Not customizing your cover letter for each position you apply for is a common misstep among job seekers. If you are applying to numerous positions you might feel that the easiest and most efficient thing to do is have a general cover letter that you can print a lot of copies of and send out in a mass mailing. Doing this however can jeopardize your chances of standing out among the other candidates because it will give your cover letter a generic feel. So how can you customize your cover letter? Reference the company name, the hiring manager’s name, and the position title; present specific qualifications that align with the job description; identify a need the company has and offer up a solution.
Sending a cover letter filled with the things that you want from the position is a huge no-no. This means no statements such as: I am looking for a position which will allow me to ___________. You will find the most success with your cover letter if you tell the employer what it is you can do for them. Highlight your value and how you will apply it for their benefit. Definitely do not include requests for salary or benefits. Do you really think it is going to go over well if in your cover letter you request a specific salary or four weeks of paid vacation?
Avoid redundancy in your cover letter by not repeating the information that will be found on your resume. You want your cover letter to pull the reader in and make them want to continue on to the resume. If your resume doesn’t offer any new information or elaborate on your value your reader will be left with an incomplete picture of what you would bring to the picture. Your cover letter is also the place to address relocation, career transitions, or extended gaps in your career history.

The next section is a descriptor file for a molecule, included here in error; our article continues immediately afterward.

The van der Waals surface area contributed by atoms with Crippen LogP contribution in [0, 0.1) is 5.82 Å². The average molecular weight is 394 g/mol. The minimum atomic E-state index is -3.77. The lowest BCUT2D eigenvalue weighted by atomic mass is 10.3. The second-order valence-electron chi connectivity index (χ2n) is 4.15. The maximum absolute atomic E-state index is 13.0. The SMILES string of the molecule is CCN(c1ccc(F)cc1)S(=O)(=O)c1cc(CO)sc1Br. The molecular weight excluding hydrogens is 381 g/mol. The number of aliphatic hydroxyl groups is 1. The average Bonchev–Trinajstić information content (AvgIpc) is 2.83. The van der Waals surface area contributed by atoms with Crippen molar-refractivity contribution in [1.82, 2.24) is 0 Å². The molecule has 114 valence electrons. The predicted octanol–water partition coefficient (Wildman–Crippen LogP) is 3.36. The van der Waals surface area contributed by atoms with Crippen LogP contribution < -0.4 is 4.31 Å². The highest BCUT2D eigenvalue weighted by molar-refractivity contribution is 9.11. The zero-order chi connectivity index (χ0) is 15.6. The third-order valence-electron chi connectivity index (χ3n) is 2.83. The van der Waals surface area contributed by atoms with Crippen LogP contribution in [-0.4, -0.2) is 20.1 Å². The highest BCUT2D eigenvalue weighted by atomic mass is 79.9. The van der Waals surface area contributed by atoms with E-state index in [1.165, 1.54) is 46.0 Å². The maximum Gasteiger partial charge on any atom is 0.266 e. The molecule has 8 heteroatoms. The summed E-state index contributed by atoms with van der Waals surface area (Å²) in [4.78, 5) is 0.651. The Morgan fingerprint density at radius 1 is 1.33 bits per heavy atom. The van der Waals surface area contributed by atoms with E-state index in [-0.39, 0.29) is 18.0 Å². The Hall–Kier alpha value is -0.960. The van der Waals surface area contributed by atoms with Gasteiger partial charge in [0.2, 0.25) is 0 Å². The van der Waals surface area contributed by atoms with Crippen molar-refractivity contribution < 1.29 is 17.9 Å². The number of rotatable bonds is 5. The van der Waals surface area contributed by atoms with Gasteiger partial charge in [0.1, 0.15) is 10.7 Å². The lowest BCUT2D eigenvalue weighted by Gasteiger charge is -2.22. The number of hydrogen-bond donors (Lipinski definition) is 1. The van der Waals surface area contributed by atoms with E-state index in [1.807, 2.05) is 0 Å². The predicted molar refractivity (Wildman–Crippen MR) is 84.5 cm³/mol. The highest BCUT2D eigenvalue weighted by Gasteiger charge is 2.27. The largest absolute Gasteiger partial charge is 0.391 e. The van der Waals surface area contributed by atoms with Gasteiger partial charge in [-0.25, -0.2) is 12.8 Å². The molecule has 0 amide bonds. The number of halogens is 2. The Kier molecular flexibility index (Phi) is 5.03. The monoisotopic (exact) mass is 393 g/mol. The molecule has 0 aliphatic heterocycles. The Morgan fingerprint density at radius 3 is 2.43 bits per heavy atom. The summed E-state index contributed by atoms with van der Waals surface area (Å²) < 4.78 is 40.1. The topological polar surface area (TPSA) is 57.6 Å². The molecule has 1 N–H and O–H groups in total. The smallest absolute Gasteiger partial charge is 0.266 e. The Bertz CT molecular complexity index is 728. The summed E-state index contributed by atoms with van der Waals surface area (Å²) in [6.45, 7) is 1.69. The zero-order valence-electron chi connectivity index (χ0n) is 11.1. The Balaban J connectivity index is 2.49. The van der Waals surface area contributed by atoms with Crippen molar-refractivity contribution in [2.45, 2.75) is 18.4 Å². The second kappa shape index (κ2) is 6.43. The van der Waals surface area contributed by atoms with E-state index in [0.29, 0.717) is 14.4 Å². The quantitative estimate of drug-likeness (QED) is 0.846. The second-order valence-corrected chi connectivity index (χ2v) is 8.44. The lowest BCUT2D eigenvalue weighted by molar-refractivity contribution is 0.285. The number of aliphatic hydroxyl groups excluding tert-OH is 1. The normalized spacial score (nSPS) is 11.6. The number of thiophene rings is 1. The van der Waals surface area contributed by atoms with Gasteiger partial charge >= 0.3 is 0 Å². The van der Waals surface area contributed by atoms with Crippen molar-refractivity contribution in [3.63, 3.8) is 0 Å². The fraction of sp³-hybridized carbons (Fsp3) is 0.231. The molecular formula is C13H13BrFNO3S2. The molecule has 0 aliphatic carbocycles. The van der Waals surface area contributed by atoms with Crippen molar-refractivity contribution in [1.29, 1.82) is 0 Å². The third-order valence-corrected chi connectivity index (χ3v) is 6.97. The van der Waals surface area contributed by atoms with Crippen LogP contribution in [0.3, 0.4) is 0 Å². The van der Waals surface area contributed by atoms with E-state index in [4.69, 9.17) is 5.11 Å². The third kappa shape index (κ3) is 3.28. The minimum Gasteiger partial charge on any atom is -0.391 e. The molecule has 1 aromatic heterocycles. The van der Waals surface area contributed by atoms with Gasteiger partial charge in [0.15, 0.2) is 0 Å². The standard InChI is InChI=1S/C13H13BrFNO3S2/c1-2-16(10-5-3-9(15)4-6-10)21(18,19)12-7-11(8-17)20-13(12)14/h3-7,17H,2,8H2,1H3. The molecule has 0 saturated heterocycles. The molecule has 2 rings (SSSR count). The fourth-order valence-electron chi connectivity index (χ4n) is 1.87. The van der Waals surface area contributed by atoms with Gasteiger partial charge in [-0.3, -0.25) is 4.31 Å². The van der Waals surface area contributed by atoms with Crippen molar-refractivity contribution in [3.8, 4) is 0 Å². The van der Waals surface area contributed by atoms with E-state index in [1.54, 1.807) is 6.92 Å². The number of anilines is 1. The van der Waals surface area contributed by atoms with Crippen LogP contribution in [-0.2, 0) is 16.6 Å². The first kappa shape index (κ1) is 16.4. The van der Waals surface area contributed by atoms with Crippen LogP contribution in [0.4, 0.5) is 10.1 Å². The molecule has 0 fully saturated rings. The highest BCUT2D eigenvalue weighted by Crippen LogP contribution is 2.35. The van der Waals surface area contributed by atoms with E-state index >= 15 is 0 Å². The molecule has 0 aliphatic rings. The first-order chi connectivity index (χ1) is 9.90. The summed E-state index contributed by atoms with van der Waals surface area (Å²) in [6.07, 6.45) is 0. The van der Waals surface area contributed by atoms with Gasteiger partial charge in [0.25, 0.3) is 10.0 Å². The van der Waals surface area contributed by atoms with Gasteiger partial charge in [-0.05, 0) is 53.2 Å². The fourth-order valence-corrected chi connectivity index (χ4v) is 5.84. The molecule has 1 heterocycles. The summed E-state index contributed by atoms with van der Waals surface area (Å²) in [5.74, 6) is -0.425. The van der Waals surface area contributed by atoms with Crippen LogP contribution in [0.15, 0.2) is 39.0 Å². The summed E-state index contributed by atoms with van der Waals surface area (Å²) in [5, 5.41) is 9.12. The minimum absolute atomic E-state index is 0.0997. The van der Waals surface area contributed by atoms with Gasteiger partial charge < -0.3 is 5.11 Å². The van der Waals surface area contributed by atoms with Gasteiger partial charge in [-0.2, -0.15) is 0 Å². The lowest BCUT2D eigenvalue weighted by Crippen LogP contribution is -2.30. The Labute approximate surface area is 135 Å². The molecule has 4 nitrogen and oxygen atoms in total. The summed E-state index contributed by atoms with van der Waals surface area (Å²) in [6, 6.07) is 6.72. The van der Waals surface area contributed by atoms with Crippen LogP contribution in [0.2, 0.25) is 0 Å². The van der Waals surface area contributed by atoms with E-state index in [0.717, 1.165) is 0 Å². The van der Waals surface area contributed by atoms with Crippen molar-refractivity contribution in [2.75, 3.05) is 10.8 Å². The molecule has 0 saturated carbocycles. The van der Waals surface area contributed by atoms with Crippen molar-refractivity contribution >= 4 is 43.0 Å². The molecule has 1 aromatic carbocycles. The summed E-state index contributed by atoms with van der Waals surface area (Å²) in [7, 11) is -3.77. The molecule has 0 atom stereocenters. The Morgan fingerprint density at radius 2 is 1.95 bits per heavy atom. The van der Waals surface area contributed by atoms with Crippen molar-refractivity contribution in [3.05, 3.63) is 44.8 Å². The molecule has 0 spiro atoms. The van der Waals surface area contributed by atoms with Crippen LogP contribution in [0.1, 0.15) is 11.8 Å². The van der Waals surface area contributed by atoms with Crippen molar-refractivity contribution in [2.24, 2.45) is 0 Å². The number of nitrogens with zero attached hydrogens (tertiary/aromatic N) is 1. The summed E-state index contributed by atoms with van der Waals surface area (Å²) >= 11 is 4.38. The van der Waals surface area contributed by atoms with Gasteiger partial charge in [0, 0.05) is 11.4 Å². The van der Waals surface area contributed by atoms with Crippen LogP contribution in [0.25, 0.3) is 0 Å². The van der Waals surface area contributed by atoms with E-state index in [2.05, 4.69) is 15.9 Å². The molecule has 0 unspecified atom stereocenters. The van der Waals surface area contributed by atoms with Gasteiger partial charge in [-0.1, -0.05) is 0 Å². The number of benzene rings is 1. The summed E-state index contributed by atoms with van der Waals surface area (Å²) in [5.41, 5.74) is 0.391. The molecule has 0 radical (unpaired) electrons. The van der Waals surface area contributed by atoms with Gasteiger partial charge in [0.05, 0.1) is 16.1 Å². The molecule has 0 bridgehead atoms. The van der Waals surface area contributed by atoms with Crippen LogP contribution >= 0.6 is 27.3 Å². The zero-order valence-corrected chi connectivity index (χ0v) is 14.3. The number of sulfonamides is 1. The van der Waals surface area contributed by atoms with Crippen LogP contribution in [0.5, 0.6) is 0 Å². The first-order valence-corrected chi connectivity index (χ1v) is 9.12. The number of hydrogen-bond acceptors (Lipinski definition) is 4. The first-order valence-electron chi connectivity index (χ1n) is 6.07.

Stay away from overused and outdated opener like: Please consider me for the position of, or I am writing in response to your advertisement for. You might be surprised at the number of job seekers that continue to use mundane openers such as these. Therefore, putting a little effort into creating an opener that is distinctive and uncommon can go a long way in setting you apart from the crowd.
Perhaps the worst cover letter sin would be sending no cover letter at all. Don’t consider a cover letter optional. Failing to send a cover letter can have a negative impact on your job search efforts; first, you are missing out on a prime opportunity to introduce yourself, your strengths, and your unique value, and second you risk appearing sloppy and incomplete without a cover letter. A cover letter that works with your resume can provide a complete picture of what you can offer a prospective employer.
by Megan Koehler